Jove, $6.50, ISBN 0-515-12712-4
Historical Romance, 1999
This book has a copyright date of 1999 but the author, who has three titles in the backlist page, says in the foreword that Whisper Always is her first novel. Go figure.
Cristina Fairfax has the misfortune to be trapped in a really over-the-top scenario: her mother, who is a promiscuous pig, has auctioned her off to be the mistress of the Crown Prince of Austria-Hungary. Naturally, as a shrieky, innocent, and virtuous heroine, Cristina protests and is locked up in the Prince’s room as a result.
Lord Blake Ashford is also trapped in an over-the-top version of Dynasty. His dead wife invited him to play threesome with his first cousin on their wedding night, when he discovered them both testing out his honeymoon king-size bed in most imaginative ways possible. I’m not joking. Now, he feels compelled to rescue Cristina and gives her shelter in his house. Of course she protests, screams, accuses him of being no better than her mother, while trying to steal from him. I always love an intelligent heroine. But lo, they kiss, get the shivers, and jump into bed. Then Crist decides she loves him after all, but in a nice big misunderstanding drama llama moment, Cristina runs off with the Crown Prince. As a companion but not mistress of course. Remember, our heroine is pure.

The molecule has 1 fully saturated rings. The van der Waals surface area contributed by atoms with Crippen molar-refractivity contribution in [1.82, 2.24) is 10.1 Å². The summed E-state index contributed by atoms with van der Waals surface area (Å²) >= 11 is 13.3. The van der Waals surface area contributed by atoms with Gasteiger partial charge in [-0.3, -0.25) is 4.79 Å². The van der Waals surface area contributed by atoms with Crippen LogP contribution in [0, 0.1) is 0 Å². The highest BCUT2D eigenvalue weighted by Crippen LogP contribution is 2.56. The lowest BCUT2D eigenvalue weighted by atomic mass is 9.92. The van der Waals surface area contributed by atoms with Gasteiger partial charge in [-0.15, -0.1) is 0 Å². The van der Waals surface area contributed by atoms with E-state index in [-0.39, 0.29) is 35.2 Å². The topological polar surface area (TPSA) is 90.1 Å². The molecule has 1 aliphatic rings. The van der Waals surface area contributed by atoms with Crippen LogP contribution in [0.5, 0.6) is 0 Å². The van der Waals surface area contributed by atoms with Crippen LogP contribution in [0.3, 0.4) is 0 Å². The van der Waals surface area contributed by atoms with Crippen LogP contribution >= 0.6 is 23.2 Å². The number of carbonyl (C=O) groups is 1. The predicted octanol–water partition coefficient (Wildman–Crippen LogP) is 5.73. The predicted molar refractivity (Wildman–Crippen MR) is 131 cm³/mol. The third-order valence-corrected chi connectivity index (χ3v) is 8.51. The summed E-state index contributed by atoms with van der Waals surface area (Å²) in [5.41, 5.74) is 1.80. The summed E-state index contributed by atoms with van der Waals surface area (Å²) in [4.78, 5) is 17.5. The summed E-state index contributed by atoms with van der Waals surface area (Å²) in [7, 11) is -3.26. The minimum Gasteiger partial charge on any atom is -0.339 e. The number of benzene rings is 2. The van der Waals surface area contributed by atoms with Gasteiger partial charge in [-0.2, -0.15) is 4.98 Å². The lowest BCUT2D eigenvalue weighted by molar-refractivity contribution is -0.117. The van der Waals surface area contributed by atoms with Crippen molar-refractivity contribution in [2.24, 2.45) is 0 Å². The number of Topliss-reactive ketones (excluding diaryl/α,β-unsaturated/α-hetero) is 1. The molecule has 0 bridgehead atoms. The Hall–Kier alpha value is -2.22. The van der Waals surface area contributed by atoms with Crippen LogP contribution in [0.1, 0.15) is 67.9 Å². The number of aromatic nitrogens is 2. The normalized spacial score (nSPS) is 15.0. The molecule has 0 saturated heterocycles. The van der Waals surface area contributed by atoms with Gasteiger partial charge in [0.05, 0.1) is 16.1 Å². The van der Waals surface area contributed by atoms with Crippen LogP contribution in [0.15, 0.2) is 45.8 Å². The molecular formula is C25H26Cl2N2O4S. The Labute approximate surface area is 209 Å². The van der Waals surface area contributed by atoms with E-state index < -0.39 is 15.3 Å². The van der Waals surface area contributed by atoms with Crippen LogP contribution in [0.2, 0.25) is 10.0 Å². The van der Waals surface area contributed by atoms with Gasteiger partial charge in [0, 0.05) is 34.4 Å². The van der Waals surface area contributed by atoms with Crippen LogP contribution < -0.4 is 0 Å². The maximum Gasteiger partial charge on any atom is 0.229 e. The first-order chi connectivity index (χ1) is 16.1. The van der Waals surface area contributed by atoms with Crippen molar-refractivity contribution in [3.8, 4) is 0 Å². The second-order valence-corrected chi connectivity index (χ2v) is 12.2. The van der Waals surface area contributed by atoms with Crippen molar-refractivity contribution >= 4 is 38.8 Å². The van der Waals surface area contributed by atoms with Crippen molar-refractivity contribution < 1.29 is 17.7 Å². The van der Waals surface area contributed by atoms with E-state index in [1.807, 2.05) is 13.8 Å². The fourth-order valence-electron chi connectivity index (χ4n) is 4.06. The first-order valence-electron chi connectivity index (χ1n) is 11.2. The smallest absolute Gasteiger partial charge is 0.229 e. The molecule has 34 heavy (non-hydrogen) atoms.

The hero runs after her, they make love, then decides to get shackled, but guess what?
Well, I won’t spoil the story, but it is here onwards, after the Great Nasty Villain appears, that the story begins to improve from its melodramatic slump. Cristina actually grows a brain while Blake starts showing some vulnerabilities that make him more human. But then again, the Big Villain is so one-dimensionally nasty that I can’t really say it’s a major improvement.
Don’t tell anyone, however, but I actually sort of enjoyed reading this story. there’s an eerie fascination to reading about Cristina’s next dumb misunderstanding moment and the next laughably nasty plot the Evil Villain comes up with. A guilty pleasure sort of thing, if you know what I mean. This book may not shake my world or anything, but reading it is a pretty pleasant way to spend an afternoon.